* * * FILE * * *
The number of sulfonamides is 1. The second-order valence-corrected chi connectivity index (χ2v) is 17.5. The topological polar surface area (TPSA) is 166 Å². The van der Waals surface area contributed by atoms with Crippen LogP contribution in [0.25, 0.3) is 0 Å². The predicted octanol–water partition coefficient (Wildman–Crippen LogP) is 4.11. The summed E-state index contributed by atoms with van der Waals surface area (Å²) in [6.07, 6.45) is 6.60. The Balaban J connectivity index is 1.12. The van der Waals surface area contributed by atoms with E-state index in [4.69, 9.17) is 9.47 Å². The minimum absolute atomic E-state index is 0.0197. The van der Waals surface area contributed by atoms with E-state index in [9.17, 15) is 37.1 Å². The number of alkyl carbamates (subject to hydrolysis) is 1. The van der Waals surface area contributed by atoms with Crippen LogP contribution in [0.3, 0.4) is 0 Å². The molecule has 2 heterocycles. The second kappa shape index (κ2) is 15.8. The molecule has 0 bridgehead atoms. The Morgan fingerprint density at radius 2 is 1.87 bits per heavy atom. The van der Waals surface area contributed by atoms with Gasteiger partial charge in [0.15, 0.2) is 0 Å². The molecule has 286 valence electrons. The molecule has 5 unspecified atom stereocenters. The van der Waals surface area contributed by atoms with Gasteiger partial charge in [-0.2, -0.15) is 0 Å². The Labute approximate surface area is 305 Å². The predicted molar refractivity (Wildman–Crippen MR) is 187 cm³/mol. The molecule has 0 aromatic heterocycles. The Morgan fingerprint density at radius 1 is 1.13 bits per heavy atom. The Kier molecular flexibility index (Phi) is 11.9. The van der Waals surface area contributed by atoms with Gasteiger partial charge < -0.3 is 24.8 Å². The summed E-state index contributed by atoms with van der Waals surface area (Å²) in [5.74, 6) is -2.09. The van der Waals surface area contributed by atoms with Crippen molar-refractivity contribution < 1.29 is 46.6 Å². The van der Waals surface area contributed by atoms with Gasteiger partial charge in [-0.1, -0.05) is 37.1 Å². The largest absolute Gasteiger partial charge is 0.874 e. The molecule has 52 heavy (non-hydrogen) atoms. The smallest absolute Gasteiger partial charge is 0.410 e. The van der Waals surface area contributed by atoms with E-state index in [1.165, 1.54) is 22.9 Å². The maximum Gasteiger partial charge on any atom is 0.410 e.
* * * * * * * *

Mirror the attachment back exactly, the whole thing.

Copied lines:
The number of sulfonamides is 1. The second-order valence-corrected chi connectivity index (χ2v) is 17.5. The topological polar surface area (TPSA) is 166 Å². The van der Waals surface area contributed by atoms with Crippen LogP contribution in [0.25, 0.3) is 0 Å². The predicted octanol–water partition coefficient (Wildman–Crippen LogP) is 4.11. The summed E-state index contributed by atoms with van der Waals surface area (Å²) in [6.07, 6.45) is 6.60. The Balaban J connectivity index is 1.12. The van der Waals surface area contributed by atoms with E-state index in [4.69, 9.17) is 9.47 Å². The minimum absolute atomic E-state index is 0.0197. The van der Waals surface area contributed by atoms with E-state index in [9.17, 15) is 37.1 Å². The number of alkyl carbamates (subject to hydrolysis) is 1. The van der Waals surface area contributed by atoms with Crippen LogP contribution in [0.3, 0.4) is 0 Å². The molecule has 2 heterocycles. The second kappa shape index (κ2) is 15.8. The molecule has 0 bridgehead atoms. The Morgan fingerprint density at radius 2 is 1.87 bits per heavy atom. The van der Waals surface area contributed by atoms with Gasteiger partial charge in [0.15, 0.2) is 0 Å². The molecule has 286 valence electrons. The molecule has 5 unspecified atom stereocenters. The van der Waals surface area contributed by atoms with Gasteiger partial charge in [-0.2, -0.15) is 0 Å². The Labute approximate surface area is 305 Å². The predicted molar refractivity (Wildman–Crippen MR) is 187 cm³/mol. The molecule has 0 aromatic heterocycles. The Morgan fingerprint density at radius 1 is 1.13 bits per heavy atom. The Kier molecular flexibility index (Phi) is 11.9. The van der Waals surface area contributed by atoms with Gasteiger partial charge < -0.3 is 24.8 Å². The summed E-state index contributed by atoms with van der Waals surface area (Å²) in [5.74, 6) is -2.09. The van der Waals surface area contributed by atoms with Crippen molar-refractivity contribution < 1.29 is 46.6 Å². The van der Waals surface area contributed by atoms with Gasteiger partial charge in [-0.1, -0.05) is 37.1 Å². The largest absolute Gasteiger partial charge is 0.874 e. The molecule has 52 heavy (non-hydrogen) atoms. The smallest absolute Gasteiger partial charge is 0.410 e. The van der Waals surface area contributed by atoms with E-state index in [1.165, 1.54) is 22.9 Å². The maximum Gasteiger partial charge on any atom is 0.410 e.